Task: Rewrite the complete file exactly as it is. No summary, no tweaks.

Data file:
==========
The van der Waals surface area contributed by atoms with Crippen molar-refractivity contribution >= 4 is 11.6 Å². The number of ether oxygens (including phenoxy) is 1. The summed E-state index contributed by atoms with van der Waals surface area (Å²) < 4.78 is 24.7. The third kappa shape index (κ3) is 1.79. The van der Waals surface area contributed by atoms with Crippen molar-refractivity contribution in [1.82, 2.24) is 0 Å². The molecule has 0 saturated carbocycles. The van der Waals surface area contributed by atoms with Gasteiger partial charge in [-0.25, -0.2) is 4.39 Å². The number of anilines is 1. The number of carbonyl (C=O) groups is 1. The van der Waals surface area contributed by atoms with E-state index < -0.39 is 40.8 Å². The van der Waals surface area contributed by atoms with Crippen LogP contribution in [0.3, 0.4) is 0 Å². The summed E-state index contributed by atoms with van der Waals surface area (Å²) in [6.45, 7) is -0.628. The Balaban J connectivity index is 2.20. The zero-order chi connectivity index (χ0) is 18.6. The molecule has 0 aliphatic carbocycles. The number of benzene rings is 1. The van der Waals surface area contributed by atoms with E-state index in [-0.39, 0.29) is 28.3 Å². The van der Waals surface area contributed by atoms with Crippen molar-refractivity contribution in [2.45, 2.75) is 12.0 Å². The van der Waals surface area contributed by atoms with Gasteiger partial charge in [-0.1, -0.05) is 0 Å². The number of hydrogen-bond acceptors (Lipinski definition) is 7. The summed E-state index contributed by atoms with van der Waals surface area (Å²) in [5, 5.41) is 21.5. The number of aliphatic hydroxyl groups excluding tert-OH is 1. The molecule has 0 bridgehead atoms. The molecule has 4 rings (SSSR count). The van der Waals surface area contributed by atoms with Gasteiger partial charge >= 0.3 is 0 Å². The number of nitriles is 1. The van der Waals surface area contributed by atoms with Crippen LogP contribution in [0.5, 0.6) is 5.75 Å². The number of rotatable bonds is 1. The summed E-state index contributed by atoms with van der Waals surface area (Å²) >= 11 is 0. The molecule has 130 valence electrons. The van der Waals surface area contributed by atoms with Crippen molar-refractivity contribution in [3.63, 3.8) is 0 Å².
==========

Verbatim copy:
The van der Waals surface area contributed by atoms with Crippen molar-refractivity contribution >= 4 is 11.6 Å². The number of ether oxygens (including phenoxy) is 1. The summed E-state index contributed by atoms with van der Waals surface area (Å²) < 4.78 is 24.7. The third kappa shape index (κ3) is 1.79. The van der Waals surface area contributed by atoms with Crippen molar-refractivity contribution in [1.82, 2.24) is 0 Å². The molecule has 0 saturated carbocycles. The van der Waals surface area contributed by atoms with Gasteiger partial charge in [-0.25, -0.2) is 4.39 Å². The number of anilines is 1. The number of carbonyl (C=O) groups is 1. The van der Waals surface area contributed by atoms with E-state index < -0.39 is 40.8 Å². The van der Waals surface area contributed by atoms with Crippen LogP contribution in [0.3, 0.4) is 0 Å². The summed E-state index contributed by atoms with van der Waals surface area (Å²) in [6.45, 7) is -0.628. The Balaban J connectivity index is 2.20. The zero-order chi connectivity index (χ0) is 18.6. The molecule has 0 aliphatic carbocycles. The number of benzene rings is 1. The van der Waals surface area contributed by atoms with E-state index in [-0.39, 0.29) is 28.3 Å². The van der Waals surface area contributed by atoms with Crippen molar-refractivity contribution in [2.45, 2.75) is 12.0 Å². The van der Waals surface area contributed by atoms with Gasteiger partial charge in [-0.1, -0.05) is 0 Å². The number of hydrogen-bond acceptors (Lipinski definition) is 7. The summed E-state index contributed by atoms with van der Waals surface area (Å²) in [5, 5.41) is 21.5. The number of aliphatic hydroxyl groups excluding tert-OH is 1. The molecule has 0 bridgehead atoms. The molecule has 4 rings (SSSR count). The van der Waals surface area contributed by atoms with Gasteiger partial charge >= 0.3 is 0 Å². The number of nitriles is 1. The van der Waals surface area contributed by atoms with Crippen LogP contribution in [0.5, 0.6) is 5.75 Å². The number of rotatable bonds is 1. The summed E-state index contributed by atoms with van der Waals surface area (Å²) >= 11 is 0. The molecule has 130 valence electrons. The van der Waals surface area contributed by atoms with Crippen molar-refractivity contribution in [3.63, 3.8) is 0 Å².